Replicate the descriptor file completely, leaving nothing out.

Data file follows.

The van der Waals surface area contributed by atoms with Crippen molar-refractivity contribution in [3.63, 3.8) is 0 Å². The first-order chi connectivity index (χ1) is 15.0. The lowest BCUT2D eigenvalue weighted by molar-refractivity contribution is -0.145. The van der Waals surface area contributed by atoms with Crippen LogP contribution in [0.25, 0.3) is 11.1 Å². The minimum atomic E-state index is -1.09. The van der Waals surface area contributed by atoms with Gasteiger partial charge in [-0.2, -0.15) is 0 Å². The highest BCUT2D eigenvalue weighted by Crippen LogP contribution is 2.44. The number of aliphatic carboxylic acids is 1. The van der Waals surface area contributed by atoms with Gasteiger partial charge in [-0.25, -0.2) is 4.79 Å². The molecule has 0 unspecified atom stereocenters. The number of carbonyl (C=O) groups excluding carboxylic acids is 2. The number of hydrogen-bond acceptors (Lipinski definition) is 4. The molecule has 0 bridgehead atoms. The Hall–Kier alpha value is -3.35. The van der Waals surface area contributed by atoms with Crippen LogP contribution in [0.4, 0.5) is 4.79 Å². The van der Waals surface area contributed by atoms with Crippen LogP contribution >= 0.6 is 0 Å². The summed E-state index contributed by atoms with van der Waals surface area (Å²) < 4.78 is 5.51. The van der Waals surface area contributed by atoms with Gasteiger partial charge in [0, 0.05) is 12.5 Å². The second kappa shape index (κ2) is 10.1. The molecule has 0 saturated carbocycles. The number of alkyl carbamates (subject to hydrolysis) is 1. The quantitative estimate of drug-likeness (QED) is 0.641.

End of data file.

The van der Waals surface area contributed by atoms with Crippen molar-refractivity contribution in [3.63, 3.8) is 0 Å². The first-order chi connectivity index (χ1) is 15.0. The lowest BCUT2D eigenvalue weighted by molar-refractivity contribution is -0.145. The van der Waals surface area contributed by atoms with Crippen LogP contribution in [0.25, 0.3) is 11.1 Å². The minimum atomic E-state index is -1.09. The van der Waals surface area contributed by atoms with Gasteiger partial charge in [-0.2, -0.15) is 0 Å². The highest BCUT2D eigenvalue weighted by Crippen LogP contribution is 2.44. The number of aliphatic carboxylic acids is 1. The van der Waals surface area contributed by atoms with Gasteiger partial charge in [-0.25, -0.2) is 4.79 Å². The molecule has 0 unspecified atom stereocenters. The number of carbonyl (C=O) groups excluding carboxylic acids is 2. The number of hydrogen-bond acceptors (Lipinski definition) is 4. The molecule has 0 bridgehead atoms. The Hall–Kier alpha value is -3.35. The van der Waals surface area contributed by atoms with Crippen LogP contribution in [0.4, 0.5) is 4.79 Å². The van der Waals surface area contributed by atoms with Crippen LogP contribution >= 0.6 is 0 Å². The summed E-state index contributed by atoms with van der Waals surface area (Å²) < 4.78 is 5.51. The van der Waals surface area contributed by atoms with Gasteiger partial charge in [0, 0.05) is 12.5 Å². The second kappa shape index (κ2) is 10.1. The molecule has 0 saturated carbocycles. The number of alkyl carbamates (subject to hydrolysis) is 1. The quantitative estimate of drug-likeness (QED) is 0.641.